this is a summary of the replies I got to my question,

I want to generate a set of points in a plane, {(xi,yi)}, such that the

points are distributed according to a chosen probability

distribution density f, i.e., the infinitesimal rectangle [x,x+dx] X

[y,y+dy] shall contain f(x,y)*dx*dy points.

How do I do this ??

In other words, I am looking for a generalization of the 1-dim method,

where this is done with F*(z), where F=cumul(f) and F* = inverse of F, and

z = random out of [0,1] (or any appropriate interval if f is not

normalized).

I tried to do it the same way, just using complex numbers, but this does

not seem to work, and could also not be generalized for n>2 dimensions.

In statistical terms, I was looking for a way how to sample from a given

pdf.

Ted Harding (U.K.) and Ghandi Pawitan (Bandung, Indonesia) sent replies.

Thanks Ted and Ghandi !

- Ted Harding wrote:

The problem with "doing it the same way" is that "the same way" only

applies in 1 dimension (as a consequence of the result that F(X) has a

uniform distribution, so that F*(X) has the distribution of X). In more

than 1 dimension, you still only have the result that F(X,Y) has a uniform

distribution, and this is only 1 equation. There is no _straightforward_

way of basing it on two equations

(F1(X,Y), F2(X,Y)) = (Z1,Z1) where (Z1,Z2) is uniform on [0,1]x[0,1]

However, there are possible approaches. One is to use conditional

distributions: let F(X) be the marginal distribution for X, and let G(Y;x)

be the conditional distribution of Y given that X=x. Then both U=F(X) and,

for each x, V=G(Y;x) have uniform distributions, so provided you can

invert these as F*(U) and G*(V;x) you can then sample U=u,V=v and obtain

x=F*(u) and then y=G*(v;x).

The practical issues here depend a lot on the form of F(X,Y), since both

obtaining the conditional distribution and inverting

the functions F(X), G(Y;x) may be difficult in practice.

If it is straightforward to obtain the conditional distributions for Y

given X and X given Y, then Gibbs Sampling can enable you to sample from

(X,Y) without inverting the functions.

If you can't obtain the conditional distributions then it may be

impossible to follow such approaches, and then you may need to fall back

on simulating a random process with a known mechanism which has the

property of yielding (X,Y) distributed as f(x,y) -- if you know of such a

process!

If you could describe the density f(x,y) you are trying to sample from to

the list, then perhaps someone can suggest an approach.

- My reply:

I was also thinking on something like the conditional distribution and the

simulation approach, but this is not feasable in this case. What I have is

a potential field, V(x) = sum over i (a/r^m + b*r^n), with r=|x-xi|, x

and xi = 2-dim, and I want to assign a probability field to it, like p(x)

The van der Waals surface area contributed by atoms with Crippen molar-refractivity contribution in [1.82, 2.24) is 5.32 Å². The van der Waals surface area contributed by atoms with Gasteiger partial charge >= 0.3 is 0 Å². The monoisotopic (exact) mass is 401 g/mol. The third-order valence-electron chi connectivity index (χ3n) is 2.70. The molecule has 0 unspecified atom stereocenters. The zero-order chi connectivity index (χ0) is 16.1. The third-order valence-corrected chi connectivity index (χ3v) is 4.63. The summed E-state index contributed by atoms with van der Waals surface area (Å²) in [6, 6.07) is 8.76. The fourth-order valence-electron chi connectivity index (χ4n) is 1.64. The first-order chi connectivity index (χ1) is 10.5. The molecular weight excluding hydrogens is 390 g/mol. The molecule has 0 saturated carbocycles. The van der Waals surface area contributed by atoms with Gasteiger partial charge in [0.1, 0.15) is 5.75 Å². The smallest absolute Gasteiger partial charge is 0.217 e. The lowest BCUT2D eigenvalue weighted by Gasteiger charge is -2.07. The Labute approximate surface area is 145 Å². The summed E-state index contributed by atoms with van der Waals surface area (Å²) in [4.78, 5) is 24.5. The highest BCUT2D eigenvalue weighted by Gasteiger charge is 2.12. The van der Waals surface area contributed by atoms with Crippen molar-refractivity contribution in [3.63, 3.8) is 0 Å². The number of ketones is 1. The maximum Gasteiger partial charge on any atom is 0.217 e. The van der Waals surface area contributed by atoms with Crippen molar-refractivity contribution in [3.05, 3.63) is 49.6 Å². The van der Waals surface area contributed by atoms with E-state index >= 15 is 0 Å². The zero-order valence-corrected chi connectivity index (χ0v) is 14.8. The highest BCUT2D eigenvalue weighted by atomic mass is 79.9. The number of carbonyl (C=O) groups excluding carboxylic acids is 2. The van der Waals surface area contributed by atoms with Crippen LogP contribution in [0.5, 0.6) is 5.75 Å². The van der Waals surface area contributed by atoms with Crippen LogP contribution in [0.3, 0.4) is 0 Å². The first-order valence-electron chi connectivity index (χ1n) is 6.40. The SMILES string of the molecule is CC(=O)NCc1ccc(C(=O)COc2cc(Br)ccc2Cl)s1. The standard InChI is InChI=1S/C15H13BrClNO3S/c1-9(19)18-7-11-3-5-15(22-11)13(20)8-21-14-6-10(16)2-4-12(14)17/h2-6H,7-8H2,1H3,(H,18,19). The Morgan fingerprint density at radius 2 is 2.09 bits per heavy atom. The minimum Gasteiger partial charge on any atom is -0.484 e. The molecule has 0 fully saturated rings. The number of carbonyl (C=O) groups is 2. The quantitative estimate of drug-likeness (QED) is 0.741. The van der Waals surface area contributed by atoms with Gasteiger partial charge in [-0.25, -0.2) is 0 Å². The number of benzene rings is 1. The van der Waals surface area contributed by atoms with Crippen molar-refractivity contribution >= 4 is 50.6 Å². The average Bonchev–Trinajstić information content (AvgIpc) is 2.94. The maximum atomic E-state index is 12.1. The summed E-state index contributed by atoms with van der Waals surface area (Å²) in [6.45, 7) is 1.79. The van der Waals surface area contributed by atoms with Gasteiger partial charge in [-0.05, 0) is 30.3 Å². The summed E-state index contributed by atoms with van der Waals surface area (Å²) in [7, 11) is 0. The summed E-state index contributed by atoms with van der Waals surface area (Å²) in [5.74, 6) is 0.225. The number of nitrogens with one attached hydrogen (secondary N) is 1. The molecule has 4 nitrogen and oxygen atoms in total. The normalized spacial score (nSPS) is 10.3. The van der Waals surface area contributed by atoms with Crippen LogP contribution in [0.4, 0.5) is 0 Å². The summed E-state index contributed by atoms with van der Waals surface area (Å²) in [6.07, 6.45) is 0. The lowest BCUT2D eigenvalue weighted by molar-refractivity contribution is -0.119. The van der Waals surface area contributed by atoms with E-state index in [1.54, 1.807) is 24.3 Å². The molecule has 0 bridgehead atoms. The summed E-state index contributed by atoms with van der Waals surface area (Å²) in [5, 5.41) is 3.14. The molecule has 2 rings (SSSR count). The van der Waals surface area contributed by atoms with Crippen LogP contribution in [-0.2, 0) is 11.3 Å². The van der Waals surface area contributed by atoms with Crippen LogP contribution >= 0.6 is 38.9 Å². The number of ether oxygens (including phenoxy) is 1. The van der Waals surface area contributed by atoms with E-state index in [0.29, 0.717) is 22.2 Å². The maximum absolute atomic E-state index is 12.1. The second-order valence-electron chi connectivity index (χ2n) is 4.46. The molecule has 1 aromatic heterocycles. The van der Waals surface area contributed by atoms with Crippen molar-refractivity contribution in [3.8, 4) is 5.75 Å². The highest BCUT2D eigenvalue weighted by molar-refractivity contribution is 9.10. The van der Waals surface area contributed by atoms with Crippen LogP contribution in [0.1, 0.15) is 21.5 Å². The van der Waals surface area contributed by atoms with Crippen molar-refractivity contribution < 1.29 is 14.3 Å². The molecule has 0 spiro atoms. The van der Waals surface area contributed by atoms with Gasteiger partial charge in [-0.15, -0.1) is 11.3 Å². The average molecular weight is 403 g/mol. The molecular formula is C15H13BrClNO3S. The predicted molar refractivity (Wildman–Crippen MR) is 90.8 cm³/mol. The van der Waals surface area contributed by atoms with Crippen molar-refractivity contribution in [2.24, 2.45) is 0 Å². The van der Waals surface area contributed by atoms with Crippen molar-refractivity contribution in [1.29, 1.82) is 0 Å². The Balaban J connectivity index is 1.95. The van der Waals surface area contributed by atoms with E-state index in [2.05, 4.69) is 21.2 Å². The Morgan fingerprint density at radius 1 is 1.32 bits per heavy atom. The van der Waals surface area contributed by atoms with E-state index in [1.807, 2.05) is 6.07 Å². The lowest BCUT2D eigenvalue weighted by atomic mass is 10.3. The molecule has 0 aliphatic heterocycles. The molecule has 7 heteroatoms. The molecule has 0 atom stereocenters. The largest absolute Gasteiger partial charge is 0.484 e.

= 1/V(x). With many xi, this is beyond any easy tractability, I think.

- Ted Harding:

Yes, not tractable at all in the analytic sense.

However, this may be well suited to the Metropolis-Hastings algorithm

which is the basis of Markov Chain Monte Carlo.

Basically, suppose you want to sample from a density p(x) which is

proportional to a function g(x) (in your case g(x) = 1/V(x)).

Choose a "proposal distribution" Q(x) (in your case if sampling over a

rectangle it may be OK to take Q uniform, constant density, over the

rectangle).

For each point you intend to sample from p(x), choose a "starting value"

x(0) (it could be the same x(0) each time). Then:

Given any "current point" x(n), choose x(n+1) as follows:

x is sampled from Q(x) (in general from a distribution Q(x|x(n)) but this

may not be needed here)

With probability pA = min[1, (g(x)/g(x(n))*(Q(x(n))/Q(x)) ] in general

min[1, (g(x)/g(x(n)))*(Q(x(n)|x)/Q(x|x(n)) ])

adopt the value x as x(n+1); otherwise (with probability 1 - pA) stay with

x(n+1) = x(n).

Repeat the above many times. This generates a Markov Chain

x(0), x(1), ... , x(n), ...

whose equilibrium probability density is proportional to g(x), i.e. equal

to p(x).

Stop at a suitable point (basically, when n is large enough for the

distribution of X(n) to be sufficiently close to the

equilbrium). The main issue to be settled (which may require emprical

investigation) is: When is n "large enough"? The MCMC literature has a lot

of studies of "convergence diagnostics".

When you have stopped, at x(n) say, this result is a point sampled from

p(x) which you can then place in your region. Repeat all the above until

you have your desired sample.

- comment:

This was the hint I needed. The method works well, although probably some

caution is needed as convergence of the Markov Chain is concerned.

A google search with keyword "Metropolis Hastings algorithm" gave me a lot

of useful additional information.

- Ghandi Pawitan wrote:

you could try to look at Arbia's book, that is Spatial data configuration

in Statistical analysis of regional economics and related problem (1989)

published by Kluwer.

- comment:

This book is quite technical and not easy to read for a humble physicist

like me. It has however a short section on the problem. Furthermore it

gives extensive references. E.g. J.M. Chambers, Computational methods for

data analysis, John Wiley & Sons New York 1977, seems to be another good

source.

=================================================================

Peter Bossew

Institute of Physics and Biophysics,

University of Salzburg

home: A-1090 Vienna, Austria, Georg Sigl-Gasse 13/11, ph: +43-1-3177627

peter.bossew@...

peter.bossew@...

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